It’s Easter Sunday and we celebrate this religious holiday in Pakistan in many of the traditional ways it is celebrated in other countries with Christian populations. Even though Christians are in the minority here, there are masses and church services held to commemorate the holy day, hot cross buns sold in the Portuguese bakeries in downtown Karachi, and Easter egg hunts held for children, much the same across most of South Asia and the world.
The women are dressed in their brightest shalwar kameezes with dupattas on their heads in church, the services are said in Urdu, and there are guards and metal detectors set up outside most churches because of the volatile situation in Pakistan vis-a-vis religious minorities and violent attacks on Christian communities.
The most recent was the terrible attack on Joseph Colony in Lahore, where a hundred shops were looted and vandalized last month on the pretext of blasphemy. We now know after some investigation that the issue was actually one of land-grabbing; the land mafia encouraged several days of protests against the people of the colony that culminated in the violence and destruction of private property.
So in Pakistan, Easter is not just a day of joyous celebration, but a day of reflection for us all. We as Muslims are bound to honor Jesus, who we call Hazrat Isa, “hazrat” a word of deep respect for the Prophets of God and Isa being the Arabic name of Jesus. We aren’t allowed to think of him as the son of God, because that goes against the tenets of our religion, but the Quran specifically instructs us not to harass or harangue our Christian brothers and sisters for their beliefs, because Christianity is considered to be the closest to Islam of the three Abrahamic religions. Instead, we are reminded to revere Jesus’s holiness, his absolute devotion to bringing the message of God to the people of the world. We may not hold the same belief as Christians do that in dying, Jesus saved all of us from damnation, but we are bound to pray and send our respects to both him and his mother Mary, who has a whole chapter of the Quran named after her that is devoted to the events surrounding Jesus’s conception, birth, and early life.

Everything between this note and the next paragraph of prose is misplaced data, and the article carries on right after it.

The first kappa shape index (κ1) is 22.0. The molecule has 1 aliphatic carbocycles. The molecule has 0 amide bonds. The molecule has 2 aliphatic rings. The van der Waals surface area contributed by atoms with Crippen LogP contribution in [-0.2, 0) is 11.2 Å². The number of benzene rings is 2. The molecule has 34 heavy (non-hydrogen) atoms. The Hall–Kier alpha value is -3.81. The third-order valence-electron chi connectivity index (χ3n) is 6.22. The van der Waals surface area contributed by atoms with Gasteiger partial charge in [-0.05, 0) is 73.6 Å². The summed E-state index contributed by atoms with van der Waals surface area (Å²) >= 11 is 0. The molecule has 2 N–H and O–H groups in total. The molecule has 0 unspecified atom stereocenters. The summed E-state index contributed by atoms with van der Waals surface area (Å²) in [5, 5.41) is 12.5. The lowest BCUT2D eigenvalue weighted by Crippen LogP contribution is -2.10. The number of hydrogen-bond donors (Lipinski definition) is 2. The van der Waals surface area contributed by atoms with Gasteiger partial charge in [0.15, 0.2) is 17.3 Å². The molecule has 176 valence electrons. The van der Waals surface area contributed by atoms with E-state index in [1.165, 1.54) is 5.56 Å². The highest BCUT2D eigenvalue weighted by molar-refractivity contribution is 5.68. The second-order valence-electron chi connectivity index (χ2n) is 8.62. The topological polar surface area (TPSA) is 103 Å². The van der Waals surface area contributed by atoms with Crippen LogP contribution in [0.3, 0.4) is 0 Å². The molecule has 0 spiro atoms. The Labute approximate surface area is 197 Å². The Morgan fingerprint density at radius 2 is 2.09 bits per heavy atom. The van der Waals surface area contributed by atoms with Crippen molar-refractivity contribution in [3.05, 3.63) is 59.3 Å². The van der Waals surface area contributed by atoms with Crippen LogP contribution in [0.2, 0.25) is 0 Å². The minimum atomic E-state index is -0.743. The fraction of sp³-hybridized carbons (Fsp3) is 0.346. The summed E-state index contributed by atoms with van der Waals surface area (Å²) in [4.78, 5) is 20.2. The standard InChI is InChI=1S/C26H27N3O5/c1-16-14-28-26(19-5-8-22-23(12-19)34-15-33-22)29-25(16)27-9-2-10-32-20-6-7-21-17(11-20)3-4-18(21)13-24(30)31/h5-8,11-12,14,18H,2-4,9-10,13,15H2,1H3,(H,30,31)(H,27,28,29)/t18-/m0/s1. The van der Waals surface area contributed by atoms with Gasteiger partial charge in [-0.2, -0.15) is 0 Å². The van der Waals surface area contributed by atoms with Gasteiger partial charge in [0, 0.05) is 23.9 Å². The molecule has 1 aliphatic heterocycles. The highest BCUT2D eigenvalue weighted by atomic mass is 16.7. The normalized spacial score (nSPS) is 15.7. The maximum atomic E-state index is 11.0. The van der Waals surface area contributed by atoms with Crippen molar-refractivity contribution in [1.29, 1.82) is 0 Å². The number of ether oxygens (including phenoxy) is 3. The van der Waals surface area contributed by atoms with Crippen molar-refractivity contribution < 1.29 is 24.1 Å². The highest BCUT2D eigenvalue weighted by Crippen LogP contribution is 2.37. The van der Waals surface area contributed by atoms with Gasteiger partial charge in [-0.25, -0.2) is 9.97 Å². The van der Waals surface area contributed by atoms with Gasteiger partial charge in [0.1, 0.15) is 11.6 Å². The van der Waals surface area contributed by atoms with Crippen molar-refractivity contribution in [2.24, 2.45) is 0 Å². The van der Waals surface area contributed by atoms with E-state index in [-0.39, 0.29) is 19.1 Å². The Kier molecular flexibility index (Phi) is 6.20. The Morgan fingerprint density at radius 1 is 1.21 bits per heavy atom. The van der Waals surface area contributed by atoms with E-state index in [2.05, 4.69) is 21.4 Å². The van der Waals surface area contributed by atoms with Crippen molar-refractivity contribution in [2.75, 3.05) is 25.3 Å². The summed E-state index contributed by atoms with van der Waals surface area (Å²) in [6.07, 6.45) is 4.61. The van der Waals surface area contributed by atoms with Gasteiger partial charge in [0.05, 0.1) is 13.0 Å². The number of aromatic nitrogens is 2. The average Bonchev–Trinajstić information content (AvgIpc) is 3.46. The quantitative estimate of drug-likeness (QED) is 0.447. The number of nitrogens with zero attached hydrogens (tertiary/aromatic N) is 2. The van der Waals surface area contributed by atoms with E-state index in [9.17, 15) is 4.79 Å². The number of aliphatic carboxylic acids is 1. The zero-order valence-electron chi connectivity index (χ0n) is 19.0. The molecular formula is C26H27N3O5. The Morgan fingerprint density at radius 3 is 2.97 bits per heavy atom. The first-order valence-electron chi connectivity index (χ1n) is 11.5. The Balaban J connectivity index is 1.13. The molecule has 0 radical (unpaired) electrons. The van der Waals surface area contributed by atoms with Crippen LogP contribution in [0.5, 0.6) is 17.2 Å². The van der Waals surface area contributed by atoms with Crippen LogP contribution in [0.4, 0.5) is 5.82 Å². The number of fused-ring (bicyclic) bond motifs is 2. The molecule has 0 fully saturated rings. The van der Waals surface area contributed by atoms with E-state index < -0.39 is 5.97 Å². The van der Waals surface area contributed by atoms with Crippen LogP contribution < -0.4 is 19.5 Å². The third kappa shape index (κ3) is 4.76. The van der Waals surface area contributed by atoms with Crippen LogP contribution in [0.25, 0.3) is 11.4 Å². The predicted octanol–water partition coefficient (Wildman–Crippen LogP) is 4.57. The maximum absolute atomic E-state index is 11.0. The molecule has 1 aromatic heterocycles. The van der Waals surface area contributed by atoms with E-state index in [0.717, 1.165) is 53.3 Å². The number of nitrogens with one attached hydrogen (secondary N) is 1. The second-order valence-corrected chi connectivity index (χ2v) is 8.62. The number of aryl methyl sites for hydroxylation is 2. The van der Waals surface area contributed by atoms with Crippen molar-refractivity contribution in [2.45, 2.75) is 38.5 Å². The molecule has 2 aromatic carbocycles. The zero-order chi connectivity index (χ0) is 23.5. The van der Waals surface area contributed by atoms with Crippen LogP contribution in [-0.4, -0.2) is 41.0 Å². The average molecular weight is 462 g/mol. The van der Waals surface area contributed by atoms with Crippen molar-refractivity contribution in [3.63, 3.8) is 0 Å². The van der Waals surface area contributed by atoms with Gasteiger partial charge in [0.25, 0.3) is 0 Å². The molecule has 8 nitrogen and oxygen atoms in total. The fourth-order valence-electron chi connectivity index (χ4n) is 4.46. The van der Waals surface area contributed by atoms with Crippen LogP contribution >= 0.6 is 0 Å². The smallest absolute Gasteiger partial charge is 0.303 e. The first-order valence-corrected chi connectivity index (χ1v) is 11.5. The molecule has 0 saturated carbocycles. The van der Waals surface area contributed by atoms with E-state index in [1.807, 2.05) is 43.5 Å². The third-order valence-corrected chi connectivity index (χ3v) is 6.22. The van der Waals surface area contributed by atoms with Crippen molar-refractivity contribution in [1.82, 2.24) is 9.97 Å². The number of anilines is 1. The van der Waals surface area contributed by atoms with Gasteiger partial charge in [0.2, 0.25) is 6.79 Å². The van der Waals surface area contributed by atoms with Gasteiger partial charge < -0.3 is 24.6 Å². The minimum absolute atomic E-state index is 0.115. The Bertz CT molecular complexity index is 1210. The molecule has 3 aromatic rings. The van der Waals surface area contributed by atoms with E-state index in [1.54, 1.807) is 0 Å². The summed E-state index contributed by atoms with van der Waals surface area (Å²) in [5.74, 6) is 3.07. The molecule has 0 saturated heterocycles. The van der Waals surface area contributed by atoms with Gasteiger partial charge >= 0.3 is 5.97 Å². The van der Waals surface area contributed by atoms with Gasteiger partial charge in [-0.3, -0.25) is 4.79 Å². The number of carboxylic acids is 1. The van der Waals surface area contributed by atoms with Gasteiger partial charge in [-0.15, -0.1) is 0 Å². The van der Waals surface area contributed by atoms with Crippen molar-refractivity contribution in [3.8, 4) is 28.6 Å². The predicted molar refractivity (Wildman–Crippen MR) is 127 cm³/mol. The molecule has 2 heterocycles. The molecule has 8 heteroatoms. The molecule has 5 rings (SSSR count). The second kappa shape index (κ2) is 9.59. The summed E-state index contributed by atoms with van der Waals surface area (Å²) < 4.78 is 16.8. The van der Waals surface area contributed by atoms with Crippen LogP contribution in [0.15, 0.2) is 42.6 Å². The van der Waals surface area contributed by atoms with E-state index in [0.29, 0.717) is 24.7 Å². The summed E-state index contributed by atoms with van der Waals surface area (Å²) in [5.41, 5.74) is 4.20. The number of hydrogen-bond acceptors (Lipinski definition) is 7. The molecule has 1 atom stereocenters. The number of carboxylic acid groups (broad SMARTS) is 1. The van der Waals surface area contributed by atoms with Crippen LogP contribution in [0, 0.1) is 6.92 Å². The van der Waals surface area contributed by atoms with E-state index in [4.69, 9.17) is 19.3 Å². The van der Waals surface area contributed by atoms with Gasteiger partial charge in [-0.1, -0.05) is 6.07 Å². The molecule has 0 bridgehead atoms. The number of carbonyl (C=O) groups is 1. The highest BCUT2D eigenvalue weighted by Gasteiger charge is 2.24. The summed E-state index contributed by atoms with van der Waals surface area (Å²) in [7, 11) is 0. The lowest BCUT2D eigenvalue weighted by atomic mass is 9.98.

And we as Muslims must also think carefully about how we are treating the Christian members of our community. Have we given them the respect and rights that they deserve, as fellow human beings? Have we treated them with kindness and compassion, as we ourselves would wish to be treated? Aasia Bibi still suffers in jail, Christian sweepers feel as hopeless as if they were still untouchables in the Hindu caste system, Christians live on a knife edge knowing that at any moment their neighbors can turn against them and tear down their homes and lynch them.
Just as we Muslims have the example of Imam Hussein’s martyrdom, Christians have the example of Jesus’s crucifixion to show that faith is not just about triumph, but about suffering and grief. Because Jesus suffered an infinite amount of pain and despair when he was crucified. Muslims believe that God took Jesus’s soul up to heaven before his death, in order to spare him that suffering (where he will wait until the end of times to be restored back to earth to join hands with the Mahdi and defeat Dajjal, or the anti-Christ).
Christians don’t give themselves this comfort. They believe that Jesus suffered at the hands of the Romans and died in the most bloody way possible, only to be resurrected three days later as proof of God’s magnificence and glory. They embrace the pain and suffering, knowing what it feels like to suffer, as they do at the hands of those of us Pakistanis who treat them in ways they do not deserve to be treated. The story of Jesus on the Cross gives them the inspiration and endurance to bear with patience and humility what we Muslims mete out to them on a daily basis — a drip-drip-drip of injustice and intolerance that hurts their hearts and souls but which they try to withstand while maintaining their dignity and faith.
I wonder which of us God will favour more on the Day of Judgment?